Monzo Kobayashi is a dime-novel writer. He goes to see the stage of Ranko Mizuki, a star of an all-girls’-operetta company known as Asakusa Revue. Monzo notices a creepy man sitting beside him who keeps his head slumped down and does not even look up when Ranko appears on stage. On the way home from the theater, Monzo encounters another creepy situation. A dwarf (inch-high samurai) with a child-sized body and a grown-up’s head passes right by him and is carrying a woman’s arm that has been sliced off from the shoulder. Being a writer, this strangely enhances his interest of this dwarf and he begins an investigation about dwarfs. At the same time, his old friend Yurie visits him. Monzo secretly has a crush on her but knows that she is married to some one else. Yurie asks Monzo to introduce her to his friend, the detective, Kogoro Akechi. Monzo agrees to this and takes her to Akechi’s apartment. When Akechi tells them about his current investigation, Monzo surprisingly finds out that Ranko Mizuki has disappeared. However, this is just the beginning of a bizarre twist that is going to occur one after another. Monzo and Akechi’s challenge to solve the mystery begins. —IMDb
Teruo Ishii (石井輝男 Ishii Teruo?, January 1, 1924–August 12, 2005) was a Japanese film director best known in the West for his early films in the Super Giant series, and for his films in the Ero guro (“erotic-grotesque”) subgenre of pinku eiga such as Shogun’s Joys of Torture (1968). He also directed the 1965 film, Abashiri Prison, which helped to make Ken Takakura a major star in Japan. Referred to in Japan as “The King of Cult”, Ishii had a much more prolific and eclectic career than was generally known in the West during his lifetime.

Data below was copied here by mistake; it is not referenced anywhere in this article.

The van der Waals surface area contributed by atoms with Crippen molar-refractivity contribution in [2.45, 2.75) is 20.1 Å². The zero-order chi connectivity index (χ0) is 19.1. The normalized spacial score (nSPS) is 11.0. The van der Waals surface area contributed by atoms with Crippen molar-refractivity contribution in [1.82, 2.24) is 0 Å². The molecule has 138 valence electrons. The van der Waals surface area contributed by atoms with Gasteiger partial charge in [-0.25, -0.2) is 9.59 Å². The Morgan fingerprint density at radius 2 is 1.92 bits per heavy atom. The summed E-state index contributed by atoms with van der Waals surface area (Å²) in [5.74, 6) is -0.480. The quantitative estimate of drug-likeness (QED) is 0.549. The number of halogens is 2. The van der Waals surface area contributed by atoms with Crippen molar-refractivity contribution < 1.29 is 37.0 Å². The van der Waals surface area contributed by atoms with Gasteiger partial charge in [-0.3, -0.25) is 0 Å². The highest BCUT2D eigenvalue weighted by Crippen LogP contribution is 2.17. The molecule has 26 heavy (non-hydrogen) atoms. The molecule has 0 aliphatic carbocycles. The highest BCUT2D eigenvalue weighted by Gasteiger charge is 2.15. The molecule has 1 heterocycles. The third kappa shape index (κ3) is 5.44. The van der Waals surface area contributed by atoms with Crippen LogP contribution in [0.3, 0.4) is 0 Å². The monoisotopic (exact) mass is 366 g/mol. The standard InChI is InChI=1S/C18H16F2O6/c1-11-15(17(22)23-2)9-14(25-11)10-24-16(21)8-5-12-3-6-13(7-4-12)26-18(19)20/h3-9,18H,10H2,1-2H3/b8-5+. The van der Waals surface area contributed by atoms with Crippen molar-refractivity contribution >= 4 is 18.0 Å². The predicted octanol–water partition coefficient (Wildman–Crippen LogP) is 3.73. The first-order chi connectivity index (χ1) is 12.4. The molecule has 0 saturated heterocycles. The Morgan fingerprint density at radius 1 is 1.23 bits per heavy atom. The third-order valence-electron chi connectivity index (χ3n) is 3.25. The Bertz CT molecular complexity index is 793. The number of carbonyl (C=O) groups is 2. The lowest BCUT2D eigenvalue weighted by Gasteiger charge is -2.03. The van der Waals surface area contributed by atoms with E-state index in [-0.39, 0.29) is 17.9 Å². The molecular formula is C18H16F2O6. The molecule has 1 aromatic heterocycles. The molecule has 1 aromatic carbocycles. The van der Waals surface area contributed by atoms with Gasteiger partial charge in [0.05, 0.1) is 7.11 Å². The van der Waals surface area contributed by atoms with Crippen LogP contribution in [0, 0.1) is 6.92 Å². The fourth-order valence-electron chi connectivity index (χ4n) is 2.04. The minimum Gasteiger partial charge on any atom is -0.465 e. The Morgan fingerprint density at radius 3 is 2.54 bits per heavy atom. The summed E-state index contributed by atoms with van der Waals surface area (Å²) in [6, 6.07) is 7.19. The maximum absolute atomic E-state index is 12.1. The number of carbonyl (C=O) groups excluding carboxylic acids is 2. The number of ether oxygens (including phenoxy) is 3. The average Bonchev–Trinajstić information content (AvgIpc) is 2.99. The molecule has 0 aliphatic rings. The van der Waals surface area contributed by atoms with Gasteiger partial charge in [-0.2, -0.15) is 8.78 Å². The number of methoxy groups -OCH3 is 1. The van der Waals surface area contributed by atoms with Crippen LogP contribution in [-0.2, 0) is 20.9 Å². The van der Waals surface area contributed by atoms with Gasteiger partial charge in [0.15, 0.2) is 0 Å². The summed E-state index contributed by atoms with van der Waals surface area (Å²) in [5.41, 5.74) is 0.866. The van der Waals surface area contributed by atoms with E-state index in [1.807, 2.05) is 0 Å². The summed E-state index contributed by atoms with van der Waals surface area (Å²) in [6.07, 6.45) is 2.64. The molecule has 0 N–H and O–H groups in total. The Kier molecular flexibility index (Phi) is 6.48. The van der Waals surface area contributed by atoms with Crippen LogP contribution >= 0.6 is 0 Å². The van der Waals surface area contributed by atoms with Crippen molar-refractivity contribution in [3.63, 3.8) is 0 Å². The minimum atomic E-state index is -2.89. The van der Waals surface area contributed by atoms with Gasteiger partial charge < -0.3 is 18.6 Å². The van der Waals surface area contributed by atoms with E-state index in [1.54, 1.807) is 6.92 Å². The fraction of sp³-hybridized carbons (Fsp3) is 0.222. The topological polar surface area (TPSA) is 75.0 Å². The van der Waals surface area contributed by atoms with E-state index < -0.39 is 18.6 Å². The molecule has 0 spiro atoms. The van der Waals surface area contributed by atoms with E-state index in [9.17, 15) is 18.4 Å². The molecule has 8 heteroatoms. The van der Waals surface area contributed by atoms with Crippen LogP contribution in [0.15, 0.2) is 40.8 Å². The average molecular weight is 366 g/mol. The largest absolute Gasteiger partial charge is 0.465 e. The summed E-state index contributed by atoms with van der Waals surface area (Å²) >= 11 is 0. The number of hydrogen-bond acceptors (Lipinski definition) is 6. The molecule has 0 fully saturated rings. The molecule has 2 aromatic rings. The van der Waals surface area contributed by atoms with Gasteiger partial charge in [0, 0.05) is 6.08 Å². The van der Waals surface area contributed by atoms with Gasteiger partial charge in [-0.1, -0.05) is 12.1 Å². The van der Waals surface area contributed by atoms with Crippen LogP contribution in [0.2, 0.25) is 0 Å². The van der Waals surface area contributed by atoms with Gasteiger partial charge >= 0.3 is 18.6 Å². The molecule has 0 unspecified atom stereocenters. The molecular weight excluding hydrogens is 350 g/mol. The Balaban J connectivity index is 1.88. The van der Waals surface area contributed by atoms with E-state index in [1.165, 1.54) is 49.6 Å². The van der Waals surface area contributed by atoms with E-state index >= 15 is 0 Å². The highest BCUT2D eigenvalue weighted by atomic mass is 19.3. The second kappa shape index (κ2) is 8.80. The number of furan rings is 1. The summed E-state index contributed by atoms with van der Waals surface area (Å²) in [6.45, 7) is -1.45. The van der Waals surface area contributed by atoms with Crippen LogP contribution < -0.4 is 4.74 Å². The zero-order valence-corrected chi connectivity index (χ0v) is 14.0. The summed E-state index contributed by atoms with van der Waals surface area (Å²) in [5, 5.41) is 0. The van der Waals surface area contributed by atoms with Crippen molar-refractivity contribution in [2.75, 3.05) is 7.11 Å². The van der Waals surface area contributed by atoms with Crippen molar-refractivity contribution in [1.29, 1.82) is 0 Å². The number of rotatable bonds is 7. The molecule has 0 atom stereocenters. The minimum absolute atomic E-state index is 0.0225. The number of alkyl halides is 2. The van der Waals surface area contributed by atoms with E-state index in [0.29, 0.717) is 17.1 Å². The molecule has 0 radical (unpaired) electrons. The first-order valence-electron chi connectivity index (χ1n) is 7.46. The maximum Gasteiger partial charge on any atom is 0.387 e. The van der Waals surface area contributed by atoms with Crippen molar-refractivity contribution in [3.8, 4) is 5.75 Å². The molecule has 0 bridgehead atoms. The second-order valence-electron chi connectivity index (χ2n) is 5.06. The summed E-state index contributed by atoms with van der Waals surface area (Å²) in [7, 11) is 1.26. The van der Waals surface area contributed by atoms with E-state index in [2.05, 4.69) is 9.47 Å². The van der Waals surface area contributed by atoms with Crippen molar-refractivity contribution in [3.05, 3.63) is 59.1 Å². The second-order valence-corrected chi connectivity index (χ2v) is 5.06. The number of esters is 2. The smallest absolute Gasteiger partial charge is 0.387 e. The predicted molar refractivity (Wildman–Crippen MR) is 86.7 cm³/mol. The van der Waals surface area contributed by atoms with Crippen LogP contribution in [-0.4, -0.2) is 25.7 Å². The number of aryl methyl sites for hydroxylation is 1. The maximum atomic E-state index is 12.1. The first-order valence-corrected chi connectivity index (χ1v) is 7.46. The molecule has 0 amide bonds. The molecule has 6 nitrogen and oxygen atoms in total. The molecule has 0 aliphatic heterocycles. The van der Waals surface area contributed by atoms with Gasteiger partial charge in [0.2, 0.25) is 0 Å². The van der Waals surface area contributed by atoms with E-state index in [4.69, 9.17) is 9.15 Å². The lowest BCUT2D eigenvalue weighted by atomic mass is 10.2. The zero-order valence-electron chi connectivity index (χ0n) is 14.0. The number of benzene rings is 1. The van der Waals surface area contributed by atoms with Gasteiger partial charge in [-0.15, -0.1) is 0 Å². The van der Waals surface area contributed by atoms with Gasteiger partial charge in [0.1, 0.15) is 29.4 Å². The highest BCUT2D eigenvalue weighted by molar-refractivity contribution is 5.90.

Born in Tokyo’s Asakusa neighborhood in 1924, Ishii developed a love of cinema early. His parents would often take him to see foreign films, particularly French movies. Ishii worked at Toho Studios as an assistant director beginning in 1942. His film career was interrupted when he was sent to Manchuria during World War II to take aerial photographs for bombing runs.
In March, 1947 Ishii joined the newly… read more